Seeking to stem the tide of violence in public schools, the parents of three 1997 murder victims in Paducah, Kentucky, have filed a $100 million federal lawsuit claiming a variety of "defective" media products—computer games, Internet sites, and a motion picture—triggering the fatal assault by Michael Carneal.

Named as defendants are the makers of computer games Quake and Doom, as well as of Sega and Nintendo game systems and the producers and distributors of The Basketball Diaries, a 1995 Island Films release based on Jim Carroll's 1978 novel. Both the novel—a recounting of the diary of a disaffected high-school student—and the film had scenes where the protagonist shoots a gun into a classroom of students, but the movie, which starred Leonardo Di Caprio, made the scene more graphic and violent.

In his trial, Carneal, who is serving a 25-year sentence without the possibility of parole for the murders of Jessica James, Kayce Steger, and Nicole Marie Hadley, relied on the testimony of Yale University medical professor Diane Schetky, an adolescent psychiatrist, who determined the killer had been "conditioned" by intensive exposure to violent games and movies.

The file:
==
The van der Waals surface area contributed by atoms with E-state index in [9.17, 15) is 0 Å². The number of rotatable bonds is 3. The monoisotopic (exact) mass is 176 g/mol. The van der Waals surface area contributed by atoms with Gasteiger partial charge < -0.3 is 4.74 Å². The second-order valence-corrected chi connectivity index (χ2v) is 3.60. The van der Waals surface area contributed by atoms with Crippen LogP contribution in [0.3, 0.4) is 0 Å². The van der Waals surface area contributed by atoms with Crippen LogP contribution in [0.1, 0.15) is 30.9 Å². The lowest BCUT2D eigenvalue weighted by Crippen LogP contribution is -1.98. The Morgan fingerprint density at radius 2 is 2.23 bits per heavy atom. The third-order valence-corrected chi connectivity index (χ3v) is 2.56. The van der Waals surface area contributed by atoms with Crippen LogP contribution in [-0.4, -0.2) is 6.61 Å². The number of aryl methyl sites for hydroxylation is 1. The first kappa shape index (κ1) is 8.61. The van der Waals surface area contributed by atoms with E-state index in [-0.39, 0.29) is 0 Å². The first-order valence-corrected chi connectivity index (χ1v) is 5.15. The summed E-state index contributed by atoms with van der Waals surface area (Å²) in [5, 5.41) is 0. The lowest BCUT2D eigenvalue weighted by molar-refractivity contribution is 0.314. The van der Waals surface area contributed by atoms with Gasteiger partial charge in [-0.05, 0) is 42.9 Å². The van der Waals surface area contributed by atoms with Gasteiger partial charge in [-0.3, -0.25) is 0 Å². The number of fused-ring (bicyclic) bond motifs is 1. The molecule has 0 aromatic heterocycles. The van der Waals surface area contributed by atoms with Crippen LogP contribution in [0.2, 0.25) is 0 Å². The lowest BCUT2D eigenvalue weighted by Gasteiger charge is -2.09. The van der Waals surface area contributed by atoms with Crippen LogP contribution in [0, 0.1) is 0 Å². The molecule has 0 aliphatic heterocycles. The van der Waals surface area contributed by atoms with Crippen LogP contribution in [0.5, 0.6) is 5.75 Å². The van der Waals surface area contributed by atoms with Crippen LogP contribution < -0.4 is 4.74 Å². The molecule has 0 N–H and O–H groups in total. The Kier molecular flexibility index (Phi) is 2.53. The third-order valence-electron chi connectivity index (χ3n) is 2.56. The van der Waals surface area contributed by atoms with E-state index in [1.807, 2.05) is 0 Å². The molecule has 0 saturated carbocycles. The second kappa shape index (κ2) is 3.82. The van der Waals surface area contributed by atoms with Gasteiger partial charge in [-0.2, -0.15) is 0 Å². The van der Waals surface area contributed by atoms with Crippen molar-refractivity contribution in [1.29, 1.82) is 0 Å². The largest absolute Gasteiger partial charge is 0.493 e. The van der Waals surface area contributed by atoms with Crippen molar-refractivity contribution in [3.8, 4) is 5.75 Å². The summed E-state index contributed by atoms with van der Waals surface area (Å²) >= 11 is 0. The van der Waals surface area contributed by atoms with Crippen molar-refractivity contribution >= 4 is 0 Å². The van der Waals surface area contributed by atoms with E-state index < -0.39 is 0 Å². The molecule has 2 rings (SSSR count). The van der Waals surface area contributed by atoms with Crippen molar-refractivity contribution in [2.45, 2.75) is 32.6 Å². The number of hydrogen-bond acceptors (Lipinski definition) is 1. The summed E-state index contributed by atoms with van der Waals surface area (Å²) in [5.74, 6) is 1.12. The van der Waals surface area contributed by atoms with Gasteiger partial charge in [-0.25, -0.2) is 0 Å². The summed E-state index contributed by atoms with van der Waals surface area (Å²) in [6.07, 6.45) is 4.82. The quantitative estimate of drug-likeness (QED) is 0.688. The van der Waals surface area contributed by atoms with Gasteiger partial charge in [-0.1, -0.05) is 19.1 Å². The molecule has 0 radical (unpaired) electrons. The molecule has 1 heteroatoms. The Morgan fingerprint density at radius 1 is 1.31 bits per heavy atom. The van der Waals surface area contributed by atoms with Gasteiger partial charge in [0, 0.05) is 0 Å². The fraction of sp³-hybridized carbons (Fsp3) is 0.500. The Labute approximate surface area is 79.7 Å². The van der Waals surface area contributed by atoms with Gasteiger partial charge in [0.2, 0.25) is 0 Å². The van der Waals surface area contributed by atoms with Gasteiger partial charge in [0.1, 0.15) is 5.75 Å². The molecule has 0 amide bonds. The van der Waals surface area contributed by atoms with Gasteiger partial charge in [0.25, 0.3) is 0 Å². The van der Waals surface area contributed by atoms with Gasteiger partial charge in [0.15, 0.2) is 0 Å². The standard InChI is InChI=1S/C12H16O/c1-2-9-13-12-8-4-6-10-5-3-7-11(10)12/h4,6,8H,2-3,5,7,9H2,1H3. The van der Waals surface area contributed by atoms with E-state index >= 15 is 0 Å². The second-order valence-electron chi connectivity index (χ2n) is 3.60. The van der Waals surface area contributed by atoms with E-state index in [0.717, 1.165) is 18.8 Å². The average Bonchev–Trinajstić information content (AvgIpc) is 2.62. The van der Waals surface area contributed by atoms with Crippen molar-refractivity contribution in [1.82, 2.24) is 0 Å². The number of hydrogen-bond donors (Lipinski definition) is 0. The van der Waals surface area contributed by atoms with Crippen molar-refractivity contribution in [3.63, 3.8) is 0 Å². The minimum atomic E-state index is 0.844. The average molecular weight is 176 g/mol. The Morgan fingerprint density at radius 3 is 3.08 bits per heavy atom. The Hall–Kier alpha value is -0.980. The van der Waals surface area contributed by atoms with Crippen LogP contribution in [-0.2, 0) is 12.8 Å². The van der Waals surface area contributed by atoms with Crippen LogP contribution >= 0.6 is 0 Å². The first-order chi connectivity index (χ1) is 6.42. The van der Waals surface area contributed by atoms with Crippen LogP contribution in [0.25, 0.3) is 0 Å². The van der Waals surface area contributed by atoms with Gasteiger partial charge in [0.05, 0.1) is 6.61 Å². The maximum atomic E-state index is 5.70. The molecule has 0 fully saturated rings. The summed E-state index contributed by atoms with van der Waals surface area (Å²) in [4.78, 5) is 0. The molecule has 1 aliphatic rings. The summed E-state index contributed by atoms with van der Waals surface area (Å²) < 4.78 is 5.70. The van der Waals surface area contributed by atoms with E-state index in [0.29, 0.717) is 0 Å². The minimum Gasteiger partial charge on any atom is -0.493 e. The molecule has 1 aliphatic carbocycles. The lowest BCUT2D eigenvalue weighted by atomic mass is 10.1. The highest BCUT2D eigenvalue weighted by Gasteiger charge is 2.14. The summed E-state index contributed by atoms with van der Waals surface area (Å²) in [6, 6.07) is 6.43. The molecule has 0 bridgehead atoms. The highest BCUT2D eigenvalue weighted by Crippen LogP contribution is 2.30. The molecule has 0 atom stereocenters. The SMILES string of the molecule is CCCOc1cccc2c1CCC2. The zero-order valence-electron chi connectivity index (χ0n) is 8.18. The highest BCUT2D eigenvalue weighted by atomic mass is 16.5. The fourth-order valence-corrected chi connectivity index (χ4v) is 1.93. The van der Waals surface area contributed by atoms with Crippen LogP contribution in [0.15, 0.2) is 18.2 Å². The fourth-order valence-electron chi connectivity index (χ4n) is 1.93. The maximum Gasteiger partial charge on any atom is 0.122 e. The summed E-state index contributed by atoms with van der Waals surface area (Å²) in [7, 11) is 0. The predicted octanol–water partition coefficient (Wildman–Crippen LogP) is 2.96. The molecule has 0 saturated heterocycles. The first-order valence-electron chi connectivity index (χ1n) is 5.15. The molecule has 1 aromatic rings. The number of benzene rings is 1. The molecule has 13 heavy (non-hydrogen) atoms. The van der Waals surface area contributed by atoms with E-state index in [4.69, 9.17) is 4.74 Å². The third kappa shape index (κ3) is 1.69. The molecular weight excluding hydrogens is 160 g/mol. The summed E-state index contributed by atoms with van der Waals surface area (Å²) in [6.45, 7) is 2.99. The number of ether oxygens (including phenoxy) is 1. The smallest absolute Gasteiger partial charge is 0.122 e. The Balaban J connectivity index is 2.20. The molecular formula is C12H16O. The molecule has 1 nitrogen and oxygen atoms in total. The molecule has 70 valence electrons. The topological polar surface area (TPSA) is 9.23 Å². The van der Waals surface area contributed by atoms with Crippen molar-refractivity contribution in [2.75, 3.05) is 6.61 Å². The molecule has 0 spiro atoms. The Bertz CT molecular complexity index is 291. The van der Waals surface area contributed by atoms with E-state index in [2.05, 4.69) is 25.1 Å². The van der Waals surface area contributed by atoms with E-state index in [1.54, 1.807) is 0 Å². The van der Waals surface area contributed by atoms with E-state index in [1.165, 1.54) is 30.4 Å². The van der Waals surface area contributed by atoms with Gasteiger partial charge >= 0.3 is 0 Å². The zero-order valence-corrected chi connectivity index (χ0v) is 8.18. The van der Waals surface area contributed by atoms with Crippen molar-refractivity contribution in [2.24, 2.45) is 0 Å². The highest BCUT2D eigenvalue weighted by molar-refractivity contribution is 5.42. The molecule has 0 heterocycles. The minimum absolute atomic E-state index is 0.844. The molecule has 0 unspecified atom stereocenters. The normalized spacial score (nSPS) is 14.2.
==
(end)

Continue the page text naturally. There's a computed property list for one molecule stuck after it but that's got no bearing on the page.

The civil suit, filed by Coral Gables, Florida–based liability lawyer Jack B. Thompson and Bowling Green attorney Mike Breen, claims the products are "defective" because they taught Carneal how to kill effectively, without warning of their potentially deadly results.

"We have simply taken time-honored, adjudicated, reasonable-standard tort theory and applied it to these three categories of products," Thompson told CT. "The most understandable would be those theories applied to video games," which he calls "killing simulators" that teach advanced techniques ...

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